Lifespan: 3-9 years
Wild Diet: 95% prairie dogs; also mice and other small mammals
Zoo Diet: Prepared small carnivore diet, hamsters
Predators: Coyotes and birds of prey
IUCN Status: Endangered
Habitat/Range: Great Plains of North America
Characteristics: Black-footed ferrets are 18-24 in. long from head to tail and weigh 1 1/2 - 2 1/2 lbs. Females weigh less than males and are about 10% shorter. These ferrets are generally buff color and pale on the under parts. Their forehead, muzzle and throat are nearly white. Dark colors create a mask on their faces; feet and tip of the tail are black. Their short front legs with large paws and claws are well developed for digging. Though they have large eyes and ears for the size of their body, their sense of smell is probably the strongest, helping them hunt for prey in dark, underground burrows.
Behavior: Black-footed ferrets are closely associated with prairie dogs, their streamlined bodies allowing them to use the prairie dog burrows for shelter and travel. Primarily nocturnal, they are also somewhat active shortly after sunrise. They spend most of their time underground in prairie dog burrows, typically spending only a few minutes above ground each day to hunt or find new burrows or mates. Black-footed ferrets are vocal. Loud chatters are used as alarm calls. Hissed agitation or fear and whimpering sounds by females encourage young to follow. Male ferrets often "chortle" to females during breeding.
Reproduction: Black-footed ferrets are solitary except during breeding season (March and April) or when females are caring for young. After a gestation of 41-44 days, a litter of 3-4 young is born. Only the female cares for the young. The young emerge from the burrow in 5-6 weeks and will leave the mother in September or early October. Kits are born blind and helpless, weighing only 5 to 9 grams at birth with thin, white hair covering their bodies. Their dark markings appear in about 3 weeks and young kits begin to open their eyes about 35 days after birth. Black-footed ferret kits develop very rapidly and become increasingly active after their eyes open. Young will venture above the ground for the first time in July and are fully independent and solitary by September. Both males and females are mature at one year of age.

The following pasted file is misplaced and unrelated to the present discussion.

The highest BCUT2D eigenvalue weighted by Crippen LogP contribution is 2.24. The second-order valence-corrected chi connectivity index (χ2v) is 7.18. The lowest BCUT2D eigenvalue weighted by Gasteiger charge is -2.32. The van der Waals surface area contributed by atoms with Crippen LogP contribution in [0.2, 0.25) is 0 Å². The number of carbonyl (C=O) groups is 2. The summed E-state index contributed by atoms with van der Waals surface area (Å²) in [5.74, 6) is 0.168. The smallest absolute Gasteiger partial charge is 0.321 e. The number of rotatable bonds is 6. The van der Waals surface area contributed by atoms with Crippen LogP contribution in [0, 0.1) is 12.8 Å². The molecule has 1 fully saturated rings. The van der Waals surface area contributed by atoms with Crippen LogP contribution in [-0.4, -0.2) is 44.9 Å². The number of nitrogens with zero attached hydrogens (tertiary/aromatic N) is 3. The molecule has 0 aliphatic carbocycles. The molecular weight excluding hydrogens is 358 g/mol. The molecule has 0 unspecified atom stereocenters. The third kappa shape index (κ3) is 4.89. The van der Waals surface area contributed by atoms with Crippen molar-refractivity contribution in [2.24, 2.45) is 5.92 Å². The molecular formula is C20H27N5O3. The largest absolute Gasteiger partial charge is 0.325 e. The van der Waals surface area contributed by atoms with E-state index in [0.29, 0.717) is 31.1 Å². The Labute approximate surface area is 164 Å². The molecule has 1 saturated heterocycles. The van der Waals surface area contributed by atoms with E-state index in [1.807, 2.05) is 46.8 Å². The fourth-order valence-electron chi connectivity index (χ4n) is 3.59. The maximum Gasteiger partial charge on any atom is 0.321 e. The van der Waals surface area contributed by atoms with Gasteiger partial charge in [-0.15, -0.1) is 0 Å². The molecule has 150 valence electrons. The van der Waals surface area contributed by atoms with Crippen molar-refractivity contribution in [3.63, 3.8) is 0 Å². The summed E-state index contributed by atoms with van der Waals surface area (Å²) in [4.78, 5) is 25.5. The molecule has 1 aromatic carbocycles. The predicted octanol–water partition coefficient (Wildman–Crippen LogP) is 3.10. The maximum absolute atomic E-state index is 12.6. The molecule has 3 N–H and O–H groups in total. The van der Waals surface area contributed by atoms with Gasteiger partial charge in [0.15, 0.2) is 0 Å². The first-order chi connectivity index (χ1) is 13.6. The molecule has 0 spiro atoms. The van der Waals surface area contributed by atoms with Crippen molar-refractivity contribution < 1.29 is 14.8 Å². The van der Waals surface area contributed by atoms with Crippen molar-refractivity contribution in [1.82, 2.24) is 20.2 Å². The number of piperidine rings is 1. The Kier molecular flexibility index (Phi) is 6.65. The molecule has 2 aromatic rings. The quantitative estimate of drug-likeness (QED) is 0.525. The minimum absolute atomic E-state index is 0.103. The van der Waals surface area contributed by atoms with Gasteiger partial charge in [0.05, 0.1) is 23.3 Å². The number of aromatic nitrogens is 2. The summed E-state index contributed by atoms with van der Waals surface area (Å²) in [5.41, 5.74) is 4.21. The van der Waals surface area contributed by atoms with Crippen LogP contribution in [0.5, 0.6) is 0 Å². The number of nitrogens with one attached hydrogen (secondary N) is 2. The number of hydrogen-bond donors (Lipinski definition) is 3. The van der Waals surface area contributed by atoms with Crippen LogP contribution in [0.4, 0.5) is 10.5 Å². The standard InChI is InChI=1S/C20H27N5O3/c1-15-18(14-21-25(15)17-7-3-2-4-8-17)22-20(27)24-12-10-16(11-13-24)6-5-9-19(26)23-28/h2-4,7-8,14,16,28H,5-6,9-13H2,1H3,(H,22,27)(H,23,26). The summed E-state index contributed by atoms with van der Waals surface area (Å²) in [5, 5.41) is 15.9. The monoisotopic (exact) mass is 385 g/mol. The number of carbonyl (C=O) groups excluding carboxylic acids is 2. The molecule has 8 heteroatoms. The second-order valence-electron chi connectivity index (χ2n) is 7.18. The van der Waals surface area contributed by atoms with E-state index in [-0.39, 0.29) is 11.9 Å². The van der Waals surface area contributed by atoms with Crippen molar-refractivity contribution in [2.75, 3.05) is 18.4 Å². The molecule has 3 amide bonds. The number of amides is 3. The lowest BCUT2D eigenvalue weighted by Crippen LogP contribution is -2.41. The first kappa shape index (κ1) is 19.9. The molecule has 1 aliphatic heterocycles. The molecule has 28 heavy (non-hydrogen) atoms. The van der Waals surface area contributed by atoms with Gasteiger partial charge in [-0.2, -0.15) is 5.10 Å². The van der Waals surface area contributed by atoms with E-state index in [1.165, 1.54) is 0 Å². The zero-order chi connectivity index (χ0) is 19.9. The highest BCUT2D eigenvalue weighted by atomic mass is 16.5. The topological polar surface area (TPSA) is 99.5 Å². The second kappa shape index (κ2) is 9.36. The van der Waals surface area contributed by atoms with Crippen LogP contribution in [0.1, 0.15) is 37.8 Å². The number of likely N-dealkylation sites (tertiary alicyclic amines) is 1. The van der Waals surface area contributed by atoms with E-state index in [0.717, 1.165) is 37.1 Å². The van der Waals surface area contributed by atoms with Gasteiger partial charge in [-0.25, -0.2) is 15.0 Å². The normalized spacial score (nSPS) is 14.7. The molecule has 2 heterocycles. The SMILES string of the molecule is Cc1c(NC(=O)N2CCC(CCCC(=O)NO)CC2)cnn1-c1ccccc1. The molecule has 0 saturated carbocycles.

Conservation: Endangered in 12 western states, including Colorado, since 1967. During the 20th century a dramatic decline in ferret populations occurred, associated with prairie dog extermination. Once thought to be extinct, a small group of ferrets was discovered near Meeteetse, Wyoming in 1981. Another group was found in 1984 but most died shortly after discovery because of plague. The remaining few were rescued from certain death and were founders for the captive breeding program, in an effort to save one of the rarest mammals on Earth.
Cheyenne Mountain Zoo, one of only six breeding facilities in the world, works with government agencies, private landowners, conservation groups, Native American tribes and the Association of Zoos and Aquariums to breed and reintroduce black-footed ferrets back into healthy prairie dog towns across North America. Since 1991, reintroduction sites have expanded from Wyoming to Montana, South Dakota, Arizona, Utah, Colorado, Kansas and Mexico, although most are not self-sustaining.
In 1998 over 300 ferrets existed in the wild, the first time since the recovery program began that there were more ferrets in the wild than in captivity. In 2007, a ferret born at Cheyenne Mountain Zoo was seen with her own litter in the wild in northwest Colorado. As of 2008, over 4,000 ferrets have been produced in captivity from only seven founders, over 800 of which exist in the wild today.
Black-footed ferret recovery still faces challenges. For wild ferrets to survive in the future, large areas of healthy prairie dog towns must be protected from poisoning and their habitat space protected from conversion. Less than 2% of this habitat remains today. State and federal politics, and a lack of adequate funding slow ferret recovery efforts, as does plague, which is fatal to both prairie dogs and ferrets. Studies are currently underway on a promising plague vaccine. By the year 2010 biologists hope to have 1,500 wild ferrets in at least 10 self-sustaining populations. If these goals are met, ferrets could be down listed from endangered to threatened. Learn more at the national blackfootedferret.org website.